The economy is performing like gangbusters. In November manufacturing had its best month in 20 years, construction activity rose to its highest level on record and last week the unemployment rate fell below 6 percent. Disposable income increased almost 6 percent last year, and the stock market has added $2 trillion to the nation's balance sheet since the beginning of the year. Worker productivity is rising at a blistering 9-percent pace, which helped fuel the overall economy in the third quarter to grow at the fastest annual rate in two decades.
There is no doubt that the primary impetus for this growth is the Bush tax rate reductions, which have taken the shackles off the economic recovery. Moreover, economic policy took a turn for the better last week when President Bush rescinded his earlier ill-advised increase of steel tariffs, which should lower prices on everything made of steel and create additional economic momentum. My hope is that the president now will go further and take the tariffs off steel completely and - while he's at it - reduce the farm subsidies that are hurting American consumers and Third World countries, particularly in Africa and other nations that want to increase the amount of agricultural products sold in the United States.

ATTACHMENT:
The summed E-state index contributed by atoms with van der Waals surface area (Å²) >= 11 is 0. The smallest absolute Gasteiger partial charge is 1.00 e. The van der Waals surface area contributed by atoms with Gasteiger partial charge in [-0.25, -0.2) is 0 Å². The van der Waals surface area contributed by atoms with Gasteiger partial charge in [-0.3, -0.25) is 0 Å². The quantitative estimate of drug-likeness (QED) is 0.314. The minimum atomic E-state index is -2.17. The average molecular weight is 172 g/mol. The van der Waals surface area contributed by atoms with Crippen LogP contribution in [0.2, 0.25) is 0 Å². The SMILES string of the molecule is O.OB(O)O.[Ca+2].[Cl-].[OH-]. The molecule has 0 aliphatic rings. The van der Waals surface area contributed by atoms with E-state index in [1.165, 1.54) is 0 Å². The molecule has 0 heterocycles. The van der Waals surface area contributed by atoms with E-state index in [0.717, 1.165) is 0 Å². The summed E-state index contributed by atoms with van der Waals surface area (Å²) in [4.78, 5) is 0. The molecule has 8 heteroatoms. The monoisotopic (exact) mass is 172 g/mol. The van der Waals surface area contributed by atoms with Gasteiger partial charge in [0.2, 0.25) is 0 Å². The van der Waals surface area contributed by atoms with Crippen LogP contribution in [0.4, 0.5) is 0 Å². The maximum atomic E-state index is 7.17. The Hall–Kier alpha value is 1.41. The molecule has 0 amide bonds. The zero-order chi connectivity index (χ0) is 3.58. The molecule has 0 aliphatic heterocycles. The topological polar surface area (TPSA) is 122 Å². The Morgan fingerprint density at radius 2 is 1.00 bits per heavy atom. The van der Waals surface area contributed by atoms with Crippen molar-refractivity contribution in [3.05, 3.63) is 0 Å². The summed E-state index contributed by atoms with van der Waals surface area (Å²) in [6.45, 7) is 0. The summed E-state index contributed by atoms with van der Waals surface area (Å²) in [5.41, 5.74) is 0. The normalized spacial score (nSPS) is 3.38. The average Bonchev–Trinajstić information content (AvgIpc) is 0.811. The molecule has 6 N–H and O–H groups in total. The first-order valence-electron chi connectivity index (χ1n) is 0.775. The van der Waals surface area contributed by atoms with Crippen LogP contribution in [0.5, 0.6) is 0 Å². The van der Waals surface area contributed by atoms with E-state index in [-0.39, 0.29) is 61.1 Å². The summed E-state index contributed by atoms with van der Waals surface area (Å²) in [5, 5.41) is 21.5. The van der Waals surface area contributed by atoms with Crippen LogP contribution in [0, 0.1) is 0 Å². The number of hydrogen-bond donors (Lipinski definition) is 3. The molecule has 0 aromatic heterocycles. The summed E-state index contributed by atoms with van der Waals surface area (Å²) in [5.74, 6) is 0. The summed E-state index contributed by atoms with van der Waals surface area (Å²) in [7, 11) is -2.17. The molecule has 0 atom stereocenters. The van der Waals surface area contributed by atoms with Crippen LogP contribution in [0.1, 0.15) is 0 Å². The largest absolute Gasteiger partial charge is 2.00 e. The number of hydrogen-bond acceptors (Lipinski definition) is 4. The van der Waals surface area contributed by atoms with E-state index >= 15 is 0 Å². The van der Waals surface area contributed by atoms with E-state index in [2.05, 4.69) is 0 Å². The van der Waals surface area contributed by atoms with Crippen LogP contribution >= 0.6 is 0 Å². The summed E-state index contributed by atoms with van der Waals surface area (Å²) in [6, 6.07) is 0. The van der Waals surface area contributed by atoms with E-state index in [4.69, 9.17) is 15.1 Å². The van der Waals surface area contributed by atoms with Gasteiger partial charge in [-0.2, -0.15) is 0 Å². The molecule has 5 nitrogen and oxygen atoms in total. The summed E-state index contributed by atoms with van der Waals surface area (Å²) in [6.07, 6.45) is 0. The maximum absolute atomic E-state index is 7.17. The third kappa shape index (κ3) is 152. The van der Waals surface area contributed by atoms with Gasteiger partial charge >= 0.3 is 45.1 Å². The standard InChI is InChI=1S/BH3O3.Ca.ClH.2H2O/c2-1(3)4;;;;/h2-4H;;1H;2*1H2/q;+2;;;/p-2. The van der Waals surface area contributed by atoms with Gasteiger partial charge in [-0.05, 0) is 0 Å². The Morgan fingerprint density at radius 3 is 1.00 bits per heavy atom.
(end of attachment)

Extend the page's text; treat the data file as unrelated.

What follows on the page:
With all of this good economic news, it is only a matter of time before the Keynesian outcry begins: "Too much growth! The economy is overheating and creating inflation." They will blame the inflation on a rising deficit and say taxes should be raised to reduce the deficit and lower inflationary pressures. As sure as the sun rises in the east, they will say it, and just as surely as the sun sets in the west, they will be wrong.
The sole cause of inflation is the Fed's recklessly buying bonds and pumping too much liquidity into the economy, pushing prices higher and wages lower, temporarily fooling producers into believing demand is higher than it really is. Budget deficits result from recession and undisciplined government spending, which displaces private investment and places a drag on economic growth. Inflation is the outcome only if the Fed attempts to counteract that drag and pump up growth artificially by injecting too much liquidity into the economy.